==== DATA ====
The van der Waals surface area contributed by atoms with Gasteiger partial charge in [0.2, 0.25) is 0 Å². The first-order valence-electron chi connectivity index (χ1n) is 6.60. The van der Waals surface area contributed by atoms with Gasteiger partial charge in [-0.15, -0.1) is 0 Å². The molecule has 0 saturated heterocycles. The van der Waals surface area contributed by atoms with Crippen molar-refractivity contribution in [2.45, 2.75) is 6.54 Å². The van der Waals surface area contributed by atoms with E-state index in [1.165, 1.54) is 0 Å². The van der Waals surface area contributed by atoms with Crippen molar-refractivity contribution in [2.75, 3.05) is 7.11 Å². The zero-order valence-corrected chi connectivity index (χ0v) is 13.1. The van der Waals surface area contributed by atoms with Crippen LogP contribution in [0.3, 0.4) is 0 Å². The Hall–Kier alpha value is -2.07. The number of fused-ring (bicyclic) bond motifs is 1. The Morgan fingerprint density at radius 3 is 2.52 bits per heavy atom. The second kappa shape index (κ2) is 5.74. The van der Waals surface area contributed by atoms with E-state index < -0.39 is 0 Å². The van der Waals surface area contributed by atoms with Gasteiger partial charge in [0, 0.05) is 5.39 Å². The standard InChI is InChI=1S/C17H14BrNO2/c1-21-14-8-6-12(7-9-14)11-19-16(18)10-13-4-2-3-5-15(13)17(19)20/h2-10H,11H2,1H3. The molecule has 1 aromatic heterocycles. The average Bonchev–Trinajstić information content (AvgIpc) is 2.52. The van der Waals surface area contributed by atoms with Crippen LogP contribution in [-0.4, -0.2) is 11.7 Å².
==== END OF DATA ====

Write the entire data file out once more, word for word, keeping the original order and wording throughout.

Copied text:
The van der Waals surface area contributed by atoms with Gasteiger partial charge in [0.2, 0.25) is 0 Å². The first-order valence-electron chi connectivity index (χ1n) is 6.60. The van der Waals surface area contributed by atoms with Gasteiger partial charge in [-0.15, -0.1) is 0 Å². The molecule has 0 saturated heterocycles. The van der Waals surface area contributed by atoms with Crippen molar-refractivity contribution in [2.45, 2.75) is 6.54 Å². The van der Waals surface area contributed by atoms with E-state index in [1.165, 1.54) is 0 Å². The van der Waals surface area contributed by atoms with Crippen molar-refractivity contribution in [2.75, 3.05) is 7.11 Å². The zero-order valence-corrected chi connectivity index (χ0v) is 13.1. The van der Waals surface area contributed by atoms with Crippen LogP contribution in [0.3, 0.4) is 0 Å². The Hall–Kier alpha value is -2.07. The number of fused-ring (bicyclic) bond motifs is 1. The Morgan fingerprint density at radius 3 is 2.52 bits per heavy atom. The second kappa shape index (κ2) is 5.74. The van der Waals surface area contributed by atoms with E-state index < -0.39 is 0 Å². The van der Waals surface area contributed by atoms with Gasteiger partial charge in [0, 0.05) is 5.39 Å². The standard InChI is InChI=1S/C17H14BrNO2/c1-21-14-8-6-12(7-9-14)11-19-16(18)10-13-4-2-3-5-15(13)17(19)20/h2-10H,11H2,1H3. The molecule has 1 aromatic heterocycles. The average Bonchev–Trinajstić information content (AvgIpc) is 2.52. The van der Waals surface area contributed by atoms with Crippen LogP contribution in [-0.4, -0.2) is 11.7 Å².